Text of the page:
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A Matrix Ant
United State
·Time Warner Cable

How Paper Bills Could Protect You From Cyber Theft

»go.bloomberg.com/tech-blog/2012- ··· r-theft/

"... An exchange I had last week with Tom Kellermann, a cyber security expert who has advised the White House and the World Bank Treasury, sparked a new tip that might upset anyone who has a “think before printing” disclaimer in their e-mail signature: Don’t use paperless billing..."

I still use paperless billings.
Ant @ AQFL.net and AntFarm.ma.cx. Please do not IM/e-mail me for technical support. Use this forum or better, »community.norton.com ! Disclaimer: The views expressed in this posting are mine, and do not necessarily reflect the views of my employer.

Who Is John Galt?
Galt's Gulch

4 edits
In other words, your account could show a full balance online but actually be empty. The only way you’d find out is if you went over the limit or if you see it on a paper statement that’s mailed to your home.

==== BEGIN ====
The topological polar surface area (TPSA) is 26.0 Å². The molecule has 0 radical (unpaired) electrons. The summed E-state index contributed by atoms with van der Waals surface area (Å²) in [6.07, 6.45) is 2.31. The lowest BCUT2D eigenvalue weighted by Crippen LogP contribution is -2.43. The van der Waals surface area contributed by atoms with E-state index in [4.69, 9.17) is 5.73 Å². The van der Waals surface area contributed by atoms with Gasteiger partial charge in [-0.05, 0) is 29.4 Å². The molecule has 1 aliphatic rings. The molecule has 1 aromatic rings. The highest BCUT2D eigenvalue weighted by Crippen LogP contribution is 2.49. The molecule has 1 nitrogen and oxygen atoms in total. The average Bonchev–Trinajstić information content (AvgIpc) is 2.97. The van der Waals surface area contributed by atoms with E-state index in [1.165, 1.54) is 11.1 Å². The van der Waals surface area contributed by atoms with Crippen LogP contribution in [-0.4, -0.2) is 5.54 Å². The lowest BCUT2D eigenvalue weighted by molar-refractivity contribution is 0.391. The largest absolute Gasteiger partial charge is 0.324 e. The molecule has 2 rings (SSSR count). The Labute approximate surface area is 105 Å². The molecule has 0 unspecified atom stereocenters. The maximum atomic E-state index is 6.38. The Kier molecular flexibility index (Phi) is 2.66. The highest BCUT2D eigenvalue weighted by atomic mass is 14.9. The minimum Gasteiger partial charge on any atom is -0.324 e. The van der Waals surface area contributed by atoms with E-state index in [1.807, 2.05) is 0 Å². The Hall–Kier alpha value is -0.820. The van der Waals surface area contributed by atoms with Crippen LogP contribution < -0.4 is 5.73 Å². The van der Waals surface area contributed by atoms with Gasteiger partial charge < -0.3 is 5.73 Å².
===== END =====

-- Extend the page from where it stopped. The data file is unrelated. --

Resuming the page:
So is he saying that electronic statements (in PDF form) are useless too? My bet is that the computer system that generates the PDF is the same one that prints a physical statement. If the data in the computer is hacked I'd expect both to be incorrect.

I can imagine that a website page, displayed in a compromised browser, could display incorrect information whereas a provider generated statement, in whatever form, would be correct.

I always download and check statements in PDF format.

Upon reflection I guess a hacker could provide a (modified) link to a bogus PDF statement if the users browser was hijacked. IMO doing that well enough to pass unnoticed (by me anyway) would be difficult but certainly possible. I always visit the providers page for downloading statements and not links in email etc. In theory that may not make a difference.
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